I was going to go in arguing that the tune is a drum machine song, so here's my drum machine! But that might not be cool when meeting a new potential band. The opposite could happen as well: they may call different songs and we may never even get to this one. I just hate going in with it not prepared.
 

BruceW

Senior Member
I just listened to that again, envisioning singing it...I can understand where you're coming from. Still, most of the phrases seemed to be in time, not off-beat, at least none that stood out in a signature sort of way, so I expect after a few more run-throughs, you'll get it.
 

Paul Blood

Junior Member
I was going to go in arguing that the tune is a drum machine song, so here's my drum machine! But that might not be cool when meeting a new potential band. The opposite could happen as well: they may call different songs and we may never even get to this one. I just hate going in with it not prepared.
Furthermore, I recommend that you don’t get stressed out trying to copy just like the recording. I bet the original artists take lots of liberties when they perform this live. Put your on stamp on it. If the client wants a carbon copy they can hire a DJ. If your grooving and having fun with it , I’m sure your audience will too.
 

Rattlin' Bones

Gold Member
Heavy working cover band isn't a band I would want to be in.

Does this sorta band actually appeal to you? Like it will be fun?

I think you're better than relegating yourself to a cover drummer/singer in a heavy working cover band.
 
I hear it as being a lot more sung than rapped, and even the rapped bits have a melody, albeit one that stays within about a half an octave. If you think of it as being something like "Subterranean Homesick Blues" meets the Doobie Brothers' "Black Water," it might come a bit easier.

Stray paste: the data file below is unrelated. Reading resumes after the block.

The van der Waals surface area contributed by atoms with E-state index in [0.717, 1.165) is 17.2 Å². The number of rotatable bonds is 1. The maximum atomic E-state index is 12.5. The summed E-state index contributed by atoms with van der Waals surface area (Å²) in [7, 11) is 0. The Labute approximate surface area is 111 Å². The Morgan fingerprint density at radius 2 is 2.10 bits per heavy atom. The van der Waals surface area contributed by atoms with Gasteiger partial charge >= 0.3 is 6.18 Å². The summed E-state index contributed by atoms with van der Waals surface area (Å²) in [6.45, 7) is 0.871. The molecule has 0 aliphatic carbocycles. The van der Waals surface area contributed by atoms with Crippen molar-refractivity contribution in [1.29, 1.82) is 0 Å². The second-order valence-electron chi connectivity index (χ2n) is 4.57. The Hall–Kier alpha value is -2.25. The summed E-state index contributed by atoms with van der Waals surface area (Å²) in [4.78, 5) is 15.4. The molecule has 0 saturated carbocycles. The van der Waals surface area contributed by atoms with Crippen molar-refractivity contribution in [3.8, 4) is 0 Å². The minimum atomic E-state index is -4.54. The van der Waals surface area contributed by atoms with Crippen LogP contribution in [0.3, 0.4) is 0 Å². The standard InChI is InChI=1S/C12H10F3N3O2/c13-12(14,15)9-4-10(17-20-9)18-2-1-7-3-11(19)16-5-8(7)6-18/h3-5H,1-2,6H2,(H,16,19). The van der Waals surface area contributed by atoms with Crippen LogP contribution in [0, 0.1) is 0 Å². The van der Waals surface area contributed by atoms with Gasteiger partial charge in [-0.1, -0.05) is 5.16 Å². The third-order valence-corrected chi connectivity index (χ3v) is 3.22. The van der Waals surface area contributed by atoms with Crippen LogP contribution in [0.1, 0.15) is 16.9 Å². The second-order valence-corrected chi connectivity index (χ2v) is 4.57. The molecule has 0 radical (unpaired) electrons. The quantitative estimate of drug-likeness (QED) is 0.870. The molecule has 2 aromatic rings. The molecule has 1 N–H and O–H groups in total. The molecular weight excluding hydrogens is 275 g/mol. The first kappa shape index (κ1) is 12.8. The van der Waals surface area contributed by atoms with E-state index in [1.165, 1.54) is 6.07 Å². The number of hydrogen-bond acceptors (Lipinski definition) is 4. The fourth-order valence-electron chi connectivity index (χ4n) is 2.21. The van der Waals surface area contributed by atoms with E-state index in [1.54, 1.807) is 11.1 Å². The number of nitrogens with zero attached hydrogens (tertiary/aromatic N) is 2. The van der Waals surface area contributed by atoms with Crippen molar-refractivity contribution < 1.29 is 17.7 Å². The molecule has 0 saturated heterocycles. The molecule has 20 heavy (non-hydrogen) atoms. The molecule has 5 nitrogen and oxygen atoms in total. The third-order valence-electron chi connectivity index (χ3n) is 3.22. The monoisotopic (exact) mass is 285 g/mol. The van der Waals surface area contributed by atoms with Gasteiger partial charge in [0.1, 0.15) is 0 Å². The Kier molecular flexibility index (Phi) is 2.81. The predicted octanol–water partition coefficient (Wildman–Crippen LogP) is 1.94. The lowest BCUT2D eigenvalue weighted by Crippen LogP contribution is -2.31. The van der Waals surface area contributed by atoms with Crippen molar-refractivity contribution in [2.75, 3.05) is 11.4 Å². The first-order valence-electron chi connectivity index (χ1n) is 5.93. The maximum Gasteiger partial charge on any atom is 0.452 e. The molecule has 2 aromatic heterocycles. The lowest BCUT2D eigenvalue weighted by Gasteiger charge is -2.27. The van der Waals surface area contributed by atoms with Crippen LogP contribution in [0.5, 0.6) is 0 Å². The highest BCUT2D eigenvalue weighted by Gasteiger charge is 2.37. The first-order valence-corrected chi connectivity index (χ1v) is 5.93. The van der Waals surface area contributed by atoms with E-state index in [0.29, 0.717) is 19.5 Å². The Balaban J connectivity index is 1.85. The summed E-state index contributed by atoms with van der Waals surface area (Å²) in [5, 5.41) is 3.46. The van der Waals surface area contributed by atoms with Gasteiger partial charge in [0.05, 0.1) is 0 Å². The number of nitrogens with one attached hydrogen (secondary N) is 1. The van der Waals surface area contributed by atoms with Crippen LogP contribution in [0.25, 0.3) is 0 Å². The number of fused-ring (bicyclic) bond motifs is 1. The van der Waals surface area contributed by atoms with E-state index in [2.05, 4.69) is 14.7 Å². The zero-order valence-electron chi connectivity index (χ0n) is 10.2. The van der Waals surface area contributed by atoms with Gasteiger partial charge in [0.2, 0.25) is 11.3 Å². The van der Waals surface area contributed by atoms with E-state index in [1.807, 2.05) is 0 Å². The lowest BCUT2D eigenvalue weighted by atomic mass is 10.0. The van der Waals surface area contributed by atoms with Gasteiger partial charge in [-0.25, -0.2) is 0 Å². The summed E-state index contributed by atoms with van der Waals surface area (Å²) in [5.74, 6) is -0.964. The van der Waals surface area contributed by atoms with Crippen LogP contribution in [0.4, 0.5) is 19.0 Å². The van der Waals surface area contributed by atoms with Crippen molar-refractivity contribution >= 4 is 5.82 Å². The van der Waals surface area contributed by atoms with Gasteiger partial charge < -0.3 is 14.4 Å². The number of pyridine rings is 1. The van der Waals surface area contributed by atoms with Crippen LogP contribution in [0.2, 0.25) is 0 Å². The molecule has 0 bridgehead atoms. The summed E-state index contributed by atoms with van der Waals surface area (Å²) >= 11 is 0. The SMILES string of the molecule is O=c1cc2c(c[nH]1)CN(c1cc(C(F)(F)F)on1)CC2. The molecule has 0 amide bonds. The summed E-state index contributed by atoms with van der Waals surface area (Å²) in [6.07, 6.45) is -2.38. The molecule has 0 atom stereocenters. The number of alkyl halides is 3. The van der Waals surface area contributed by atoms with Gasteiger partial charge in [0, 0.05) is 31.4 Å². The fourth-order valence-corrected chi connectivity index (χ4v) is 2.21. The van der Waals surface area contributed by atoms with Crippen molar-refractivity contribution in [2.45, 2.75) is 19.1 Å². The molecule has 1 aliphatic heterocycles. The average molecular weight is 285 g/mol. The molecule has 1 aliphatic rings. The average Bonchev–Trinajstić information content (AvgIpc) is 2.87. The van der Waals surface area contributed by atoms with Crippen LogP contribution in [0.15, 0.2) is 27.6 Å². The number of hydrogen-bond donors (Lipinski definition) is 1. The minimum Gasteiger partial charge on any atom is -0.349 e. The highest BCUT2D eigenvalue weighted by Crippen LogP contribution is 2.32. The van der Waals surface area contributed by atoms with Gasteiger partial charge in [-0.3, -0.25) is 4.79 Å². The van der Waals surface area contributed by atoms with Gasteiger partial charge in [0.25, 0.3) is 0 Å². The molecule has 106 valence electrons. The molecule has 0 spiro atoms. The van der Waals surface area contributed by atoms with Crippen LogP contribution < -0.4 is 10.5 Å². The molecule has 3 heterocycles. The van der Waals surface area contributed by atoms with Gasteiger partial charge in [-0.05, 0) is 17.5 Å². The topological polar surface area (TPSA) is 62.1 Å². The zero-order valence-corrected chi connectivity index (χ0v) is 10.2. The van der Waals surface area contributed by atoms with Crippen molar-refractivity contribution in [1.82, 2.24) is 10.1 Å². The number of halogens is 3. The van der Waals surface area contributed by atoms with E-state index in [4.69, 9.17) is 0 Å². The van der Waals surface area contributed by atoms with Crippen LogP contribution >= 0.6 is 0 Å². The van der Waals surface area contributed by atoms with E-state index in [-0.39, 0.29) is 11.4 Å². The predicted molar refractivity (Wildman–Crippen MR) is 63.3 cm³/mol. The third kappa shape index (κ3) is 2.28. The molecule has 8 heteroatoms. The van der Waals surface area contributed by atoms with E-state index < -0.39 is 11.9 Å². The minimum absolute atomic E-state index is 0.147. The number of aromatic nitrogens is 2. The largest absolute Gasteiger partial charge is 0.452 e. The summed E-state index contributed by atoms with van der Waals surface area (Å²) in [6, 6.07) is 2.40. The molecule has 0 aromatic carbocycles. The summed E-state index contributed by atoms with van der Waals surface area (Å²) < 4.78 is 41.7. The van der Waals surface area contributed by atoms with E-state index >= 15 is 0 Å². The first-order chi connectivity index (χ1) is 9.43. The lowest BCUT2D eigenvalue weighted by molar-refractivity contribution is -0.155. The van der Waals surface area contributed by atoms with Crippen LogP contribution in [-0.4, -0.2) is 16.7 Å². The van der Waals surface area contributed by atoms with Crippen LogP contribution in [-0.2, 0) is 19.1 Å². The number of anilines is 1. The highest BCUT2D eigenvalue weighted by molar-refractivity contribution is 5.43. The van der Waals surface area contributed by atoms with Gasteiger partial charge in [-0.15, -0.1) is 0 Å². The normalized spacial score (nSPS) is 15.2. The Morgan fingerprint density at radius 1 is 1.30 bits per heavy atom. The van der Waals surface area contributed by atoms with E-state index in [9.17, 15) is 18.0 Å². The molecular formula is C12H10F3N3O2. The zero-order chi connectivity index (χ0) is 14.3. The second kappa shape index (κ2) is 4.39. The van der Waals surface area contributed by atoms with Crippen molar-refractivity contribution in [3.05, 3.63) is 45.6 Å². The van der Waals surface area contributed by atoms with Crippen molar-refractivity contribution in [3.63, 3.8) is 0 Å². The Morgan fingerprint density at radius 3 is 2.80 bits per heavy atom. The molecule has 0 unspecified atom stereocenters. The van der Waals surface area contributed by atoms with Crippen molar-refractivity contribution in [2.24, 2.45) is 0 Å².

Bo Eder

Platinum Member
Heavy working cover band isn't a band I would want to be in.

Does this sorta band actually appeal to you? Like it will be fun?

I think you're better than relegating yourself to a cover drummer/singer in a heavy working cover band.
It’s all fun when you get to do what you love for a living. It’s been that way for me since I was 19.
 

incrementalg

Gold Member
I'd work on it and get the best version you can for now. Bring a drum machine if you have one and do it both ways with the band if they're open to it. If they have musical acumen you should be able to explain why this is a challenge while drumming. Ultimately, its about how the song sounds as a whole and shouldn]t matter whether your drumming if the band sounds good. No one in the audience will give a crap if you're up front doing the vocals if it sounds great. You're a sound guy too, right? Show em that you can seamlessly transition to the drum machine for this tune and back to the set for the next. You have an edge that you may be overlooking.
 
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cbphoto

Gold Member
Can you put your own spin on it? In a manner that permits you to rap to it?
 

brentcn

Platinum Member
If a guitar player can strum chords, or play a riff, while singing this tune, then you can manage a drum beat while singing, too.

Practice slow, and you’ll learn fast. Slow the tune down, and figure out when syllables line up with drum hits, or fit between. It’s a big project, for sure, but feasible. How long do you have to prepare?
 

BGDurham

Well-known member
I agree with others that you can probably make some minor adjustments in the vocal flow that allow you to keep good time while honoring the song. Or maybe you sing the sung parts and another band member raps the rapped parts?